The successful fabrication of miniature optical components is key for progressing current optical technologies. A family of such miniature optical components must be able to efficiently rotate linearly polarized light at small scales. Estefanio Kesto, under the guidance of Dr. Miguel Levy, is studying the interaction between light and ferromagnetic iron garnet nanostructures. It has been observed that the polarization rotation of linearly polarized light, known as the magneto-optic response, traveling through such a nanostructure will be enhanced. The ferromagnetic iron garnet nanostructures pictured above, which enhance the magneto-optic response, are being studied to further miniaturize polarization rotators and other interferometric components. Additionally, Professor Levy and his research group are diving into the unexplored region of magneto-optic beam splitting and its applications in classical and quantum computing.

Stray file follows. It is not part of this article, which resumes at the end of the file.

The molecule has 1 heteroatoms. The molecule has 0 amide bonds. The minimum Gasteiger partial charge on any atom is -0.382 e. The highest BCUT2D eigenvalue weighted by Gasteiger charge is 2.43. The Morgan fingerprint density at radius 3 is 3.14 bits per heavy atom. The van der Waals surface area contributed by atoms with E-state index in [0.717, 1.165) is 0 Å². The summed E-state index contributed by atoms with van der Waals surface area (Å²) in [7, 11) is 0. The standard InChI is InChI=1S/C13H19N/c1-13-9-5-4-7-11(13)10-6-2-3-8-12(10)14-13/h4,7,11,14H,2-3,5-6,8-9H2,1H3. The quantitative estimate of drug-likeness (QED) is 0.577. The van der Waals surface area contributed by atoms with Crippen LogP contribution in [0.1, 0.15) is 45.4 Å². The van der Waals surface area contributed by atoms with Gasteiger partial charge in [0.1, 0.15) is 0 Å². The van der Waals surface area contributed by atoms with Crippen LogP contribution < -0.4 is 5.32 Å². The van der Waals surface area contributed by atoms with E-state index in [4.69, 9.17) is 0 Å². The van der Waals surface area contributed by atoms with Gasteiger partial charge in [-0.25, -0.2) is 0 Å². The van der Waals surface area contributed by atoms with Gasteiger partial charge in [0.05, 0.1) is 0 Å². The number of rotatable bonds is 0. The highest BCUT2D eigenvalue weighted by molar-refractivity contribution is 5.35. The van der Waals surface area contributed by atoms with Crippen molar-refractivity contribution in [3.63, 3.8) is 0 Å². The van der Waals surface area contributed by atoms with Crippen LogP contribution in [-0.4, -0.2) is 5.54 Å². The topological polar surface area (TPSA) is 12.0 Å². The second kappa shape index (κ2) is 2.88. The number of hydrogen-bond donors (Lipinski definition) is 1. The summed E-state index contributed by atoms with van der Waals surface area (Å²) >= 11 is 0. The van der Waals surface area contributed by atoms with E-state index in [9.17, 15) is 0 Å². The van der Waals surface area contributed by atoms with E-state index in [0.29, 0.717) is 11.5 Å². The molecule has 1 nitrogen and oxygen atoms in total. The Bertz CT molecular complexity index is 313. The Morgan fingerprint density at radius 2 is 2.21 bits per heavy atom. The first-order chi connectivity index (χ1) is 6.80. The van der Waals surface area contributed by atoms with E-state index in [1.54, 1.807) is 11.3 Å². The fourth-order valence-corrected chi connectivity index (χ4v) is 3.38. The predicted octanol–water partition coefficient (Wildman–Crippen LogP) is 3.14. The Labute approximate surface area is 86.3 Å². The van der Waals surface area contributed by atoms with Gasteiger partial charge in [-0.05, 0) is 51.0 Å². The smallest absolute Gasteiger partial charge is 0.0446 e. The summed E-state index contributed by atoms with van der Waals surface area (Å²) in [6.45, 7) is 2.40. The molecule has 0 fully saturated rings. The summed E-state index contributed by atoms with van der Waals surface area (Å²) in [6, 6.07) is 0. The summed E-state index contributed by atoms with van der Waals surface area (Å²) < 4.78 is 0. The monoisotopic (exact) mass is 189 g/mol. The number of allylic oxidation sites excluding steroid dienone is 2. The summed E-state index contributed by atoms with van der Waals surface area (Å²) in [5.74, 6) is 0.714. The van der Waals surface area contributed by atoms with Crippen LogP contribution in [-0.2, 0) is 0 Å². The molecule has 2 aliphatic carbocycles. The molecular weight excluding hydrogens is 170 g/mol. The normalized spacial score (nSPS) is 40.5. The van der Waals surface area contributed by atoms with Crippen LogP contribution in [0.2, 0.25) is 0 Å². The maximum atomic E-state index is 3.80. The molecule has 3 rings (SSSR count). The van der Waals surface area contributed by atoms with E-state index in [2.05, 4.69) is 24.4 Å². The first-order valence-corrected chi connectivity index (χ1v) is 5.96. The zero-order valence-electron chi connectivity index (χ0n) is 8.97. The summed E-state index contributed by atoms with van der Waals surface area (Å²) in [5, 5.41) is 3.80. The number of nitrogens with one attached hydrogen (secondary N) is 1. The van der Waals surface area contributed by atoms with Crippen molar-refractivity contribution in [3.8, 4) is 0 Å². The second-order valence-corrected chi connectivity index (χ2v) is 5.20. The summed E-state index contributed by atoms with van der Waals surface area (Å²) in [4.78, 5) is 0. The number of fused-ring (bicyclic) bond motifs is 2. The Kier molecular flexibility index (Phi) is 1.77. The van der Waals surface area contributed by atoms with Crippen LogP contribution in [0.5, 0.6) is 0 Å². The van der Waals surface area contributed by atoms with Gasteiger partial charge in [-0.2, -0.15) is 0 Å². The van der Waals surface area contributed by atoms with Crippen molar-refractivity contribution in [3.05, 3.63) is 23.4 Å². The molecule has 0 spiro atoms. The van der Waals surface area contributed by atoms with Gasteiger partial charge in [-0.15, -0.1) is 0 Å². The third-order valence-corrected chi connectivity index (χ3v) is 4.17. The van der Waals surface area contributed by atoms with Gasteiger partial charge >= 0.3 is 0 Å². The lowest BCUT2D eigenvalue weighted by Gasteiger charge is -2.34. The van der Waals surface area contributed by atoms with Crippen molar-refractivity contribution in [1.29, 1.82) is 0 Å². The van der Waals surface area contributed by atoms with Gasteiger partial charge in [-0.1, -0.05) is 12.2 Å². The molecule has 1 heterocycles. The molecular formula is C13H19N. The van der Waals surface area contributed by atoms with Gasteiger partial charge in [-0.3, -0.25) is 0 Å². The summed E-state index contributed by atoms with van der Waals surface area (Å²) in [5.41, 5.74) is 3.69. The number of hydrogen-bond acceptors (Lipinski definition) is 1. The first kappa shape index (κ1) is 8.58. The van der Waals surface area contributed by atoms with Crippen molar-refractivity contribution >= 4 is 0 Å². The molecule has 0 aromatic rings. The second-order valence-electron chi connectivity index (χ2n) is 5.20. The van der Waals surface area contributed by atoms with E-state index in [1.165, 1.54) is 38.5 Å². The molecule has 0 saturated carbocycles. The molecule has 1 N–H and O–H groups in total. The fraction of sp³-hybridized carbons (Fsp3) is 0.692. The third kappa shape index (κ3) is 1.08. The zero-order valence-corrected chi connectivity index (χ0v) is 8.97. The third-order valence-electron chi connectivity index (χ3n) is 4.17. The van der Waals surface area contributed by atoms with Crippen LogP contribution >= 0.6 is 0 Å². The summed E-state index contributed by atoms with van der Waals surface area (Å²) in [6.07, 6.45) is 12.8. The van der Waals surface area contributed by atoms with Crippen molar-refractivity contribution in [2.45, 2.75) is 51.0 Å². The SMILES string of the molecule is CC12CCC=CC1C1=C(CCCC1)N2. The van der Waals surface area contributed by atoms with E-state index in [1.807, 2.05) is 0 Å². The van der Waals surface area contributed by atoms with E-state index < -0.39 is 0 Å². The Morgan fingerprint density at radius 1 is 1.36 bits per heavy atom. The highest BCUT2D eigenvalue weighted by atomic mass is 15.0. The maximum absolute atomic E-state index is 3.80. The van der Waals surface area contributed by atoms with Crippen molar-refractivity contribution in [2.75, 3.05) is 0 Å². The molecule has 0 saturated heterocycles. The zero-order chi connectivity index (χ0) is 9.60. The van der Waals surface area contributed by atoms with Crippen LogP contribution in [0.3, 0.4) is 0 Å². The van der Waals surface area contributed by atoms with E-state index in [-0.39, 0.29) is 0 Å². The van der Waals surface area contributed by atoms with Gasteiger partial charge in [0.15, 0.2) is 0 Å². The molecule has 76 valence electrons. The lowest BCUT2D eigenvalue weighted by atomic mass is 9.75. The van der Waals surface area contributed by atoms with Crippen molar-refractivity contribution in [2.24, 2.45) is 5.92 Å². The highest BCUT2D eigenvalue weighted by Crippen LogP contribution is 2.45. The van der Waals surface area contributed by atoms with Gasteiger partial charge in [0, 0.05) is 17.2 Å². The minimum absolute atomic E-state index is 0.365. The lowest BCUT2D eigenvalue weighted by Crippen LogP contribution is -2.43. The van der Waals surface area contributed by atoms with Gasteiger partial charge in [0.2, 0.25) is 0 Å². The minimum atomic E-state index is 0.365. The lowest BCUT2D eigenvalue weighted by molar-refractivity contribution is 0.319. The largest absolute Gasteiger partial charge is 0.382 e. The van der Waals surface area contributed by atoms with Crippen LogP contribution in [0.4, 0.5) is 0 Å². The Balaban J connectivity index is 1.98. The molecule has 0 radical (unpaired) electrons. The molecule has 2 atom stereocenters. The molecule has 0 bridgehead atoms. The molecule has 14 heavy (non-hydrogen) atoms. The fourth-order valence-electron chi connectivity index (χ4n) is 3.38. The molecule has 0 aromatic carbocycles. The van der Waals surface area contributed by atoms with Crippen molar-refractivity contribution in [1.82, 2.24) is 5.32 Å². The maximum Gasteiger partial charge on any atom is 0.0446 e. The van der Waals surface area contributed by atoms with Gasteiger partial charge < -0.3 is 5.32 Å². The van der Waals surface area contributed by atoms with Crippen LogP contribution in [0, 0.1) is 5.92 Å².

Pillars fabricated and image taken by Estefanio Kesto, undergraduate student in electrical engineering, using ACMAL’s Hitachi FB-2000A FIB, Hitachi S-4700 FE-SEM, and Asylum Research MFP-3D Origin+ AFM.
Read more about the Dr. Miguel Levy’s research in the following articles:
All-dielectric magnetic metasurface for advanced light control in dual polarizations combined with high-Q resonances
Nonreciprocal magneto-optic beam splitting
Two-dimensional array of iron-garnet nanocylinders supporting localized and lattice modes for the broadband boosted magneto-optics
Visit the Applied Chemical and Morphological Analysis Laboratory’s webpage to learn more about our shared facility and instruments available to the Michigan Tech research community: ACMAL